Part I ends with an extensive, detailed analysis of Santa Maria del Fiore and Santa Reparata, moving backward from the most recent material to Roman times. This analysis is the largest and most important part of the book, providing a new understanding of the building's formal evolution and historical context. The discussion is enriched by ground plans, elevation drawings, and other helpful illustrations, many of which originated in connection with the site's excavations in the 1970s. Toker carefully examines the Late Antique building fabric, emphasizing the uncertainty of its dedication date while at the same time upholding the plausibility of its dedication to Santa Reparata. A central find from the original building is one of the biggest and most significant mosaic floors in all of Italy, located in an apsidal interior divided into three aisles by two rows of columns, an arrangement common to Late Antique episcopal complexes. Based on the correspondence of the results from radiocarbon dating to epigraphic considerations of the donor inscriptions in the mosaic floor, Toker proposes a sixth-century date for the original church building. The subsequent early medieval phase involved major structural and planimetric changes, wherein the building was expanded with side chapels and a crypt. This expansion likely reflects significant investments on the part of Carolingian elites, whose intention could be described as the renewal of the postclassical city. Such investment would have occurred in spite of socioeconomic policies that, at least in Tuscany, had by the ninth century onward diverted spending to rural areas.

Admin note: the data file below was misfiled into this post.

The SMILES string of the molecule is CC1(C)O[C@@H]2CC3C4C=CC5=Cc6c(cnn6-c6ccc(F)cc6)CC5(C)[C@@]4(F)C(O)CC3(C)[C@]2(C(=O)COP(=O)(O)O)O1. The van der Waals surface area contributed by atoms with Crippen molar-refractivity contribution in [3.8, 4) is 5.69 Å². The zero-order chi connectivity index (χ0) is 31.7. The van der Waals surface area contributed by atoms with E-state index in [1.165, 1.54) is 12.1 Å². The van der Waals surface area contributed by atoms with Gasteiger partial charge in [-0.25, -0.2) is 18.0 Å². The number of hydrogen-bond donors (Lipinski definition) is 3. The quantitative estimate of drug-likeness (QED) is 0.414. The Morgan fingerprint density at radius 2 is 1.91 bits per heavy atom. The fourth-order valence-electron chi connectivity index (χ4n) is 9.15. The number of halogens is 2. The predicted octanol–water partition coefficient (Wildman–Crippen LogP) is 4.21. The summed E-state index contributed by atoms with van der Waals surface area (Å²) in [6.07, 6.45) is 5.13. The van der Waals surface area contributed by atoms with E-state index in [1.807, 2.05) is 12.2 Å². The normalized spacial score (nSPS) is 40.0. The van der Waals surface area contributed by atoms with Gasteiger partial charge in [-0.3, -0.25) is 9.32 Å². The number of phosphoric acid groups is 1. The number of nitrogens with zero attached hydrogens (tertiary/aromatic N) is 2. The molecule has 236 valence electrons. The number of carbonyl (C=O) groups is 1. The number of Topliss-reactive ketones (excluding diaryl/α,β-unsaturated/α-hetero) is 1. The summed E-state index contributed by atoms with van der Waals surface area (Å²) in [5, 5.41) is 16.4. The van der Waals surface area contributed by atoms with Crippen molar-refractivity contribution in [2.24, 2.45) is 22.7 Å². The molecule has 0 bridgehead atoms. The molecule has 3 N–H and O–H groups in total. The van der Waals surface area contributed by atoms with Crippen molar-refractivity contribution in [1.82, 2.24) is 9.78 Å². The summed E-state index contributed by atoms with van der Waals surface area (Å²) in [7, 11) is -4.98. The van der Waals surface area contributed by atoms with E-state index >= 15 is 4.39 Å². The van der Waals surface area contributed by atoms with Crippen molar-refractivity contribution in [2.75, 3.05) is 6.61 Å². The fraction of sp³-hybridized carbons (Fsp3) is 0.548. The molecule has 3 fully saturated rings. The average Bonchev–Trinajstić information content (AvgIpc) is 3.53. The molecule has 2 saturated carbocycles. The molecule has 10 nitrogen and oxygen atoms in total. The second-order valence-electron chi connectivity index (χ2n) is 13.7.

The smaller second and third parts of the book may be of less direct interest to architectural historians, but they offer useful considerations for the chronology and use of the buildings and their phases. The second section, “Excavated Artefacts,” is a collaboration among several medieval archaeologists and art historians, who examine all of the finds from the excavations. The section begins with a methodological introduction by Toker, which is followed by specialized discussions focusing on the ceramic and numismatic finds as well as art historical analyses of paintings and sculptures from various eras spanning Roman through early medieval contexts. The final part of the book, “Application of Archaeological Science,” presents a very useful study of issues related to archaeometrical analysis. The first two chapters of this part, which are coauthored by several scholars, follow a diachronic and archaeological approach to provide a detailed overview of the absolute chronologies inferred from the stratigraphic analyses of the various phases of Santa Reparata. The authors support a dating of the earliest construction of the church building to the sixth century, and indeed samples from the mosaic floor may conclusively exclude an alternative dating to the second half of the fourth century. In addition, anthropological studies of the remains found in the graveyards (most notably those of Filippo Brunelleschi) provide interesting insight into the daily life of medieval Florence and its inhabitants. The book ends with a concise but exhaustive summary of the technological applications employed in the study, including dendrochronology, thermoluminescence, archaeomagnetism, and metallurgy.
To sum up, Toker and the numerous other scholars who have contributed to this volume provide an authoritative overview of, and compelling conclusion to, centuries of archaeological campaigns. This book will be a fundamental point of reference for researchers interested in the Florence Cathedral and, more generally, Roman to Renaissance Florence. Moreover, it sets a brilliant example for archaeologists and historians of art and architecture wishing to collaborate across disciplines to create successful diachronic analyses of important monuments and sites of long duration.
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- 1.↵I wish to convey my deepest thanks to Professor Olof Brandt (Pontificio Istituto di Archeologia Cristiana) for giving me the chance to write this review.Franklin Toker, “Scavi del complesso altomedievale di Santa Reparata sotto il Duomo di Firenze,” Archeologia Medievale, no. 2 (1975), 161–90.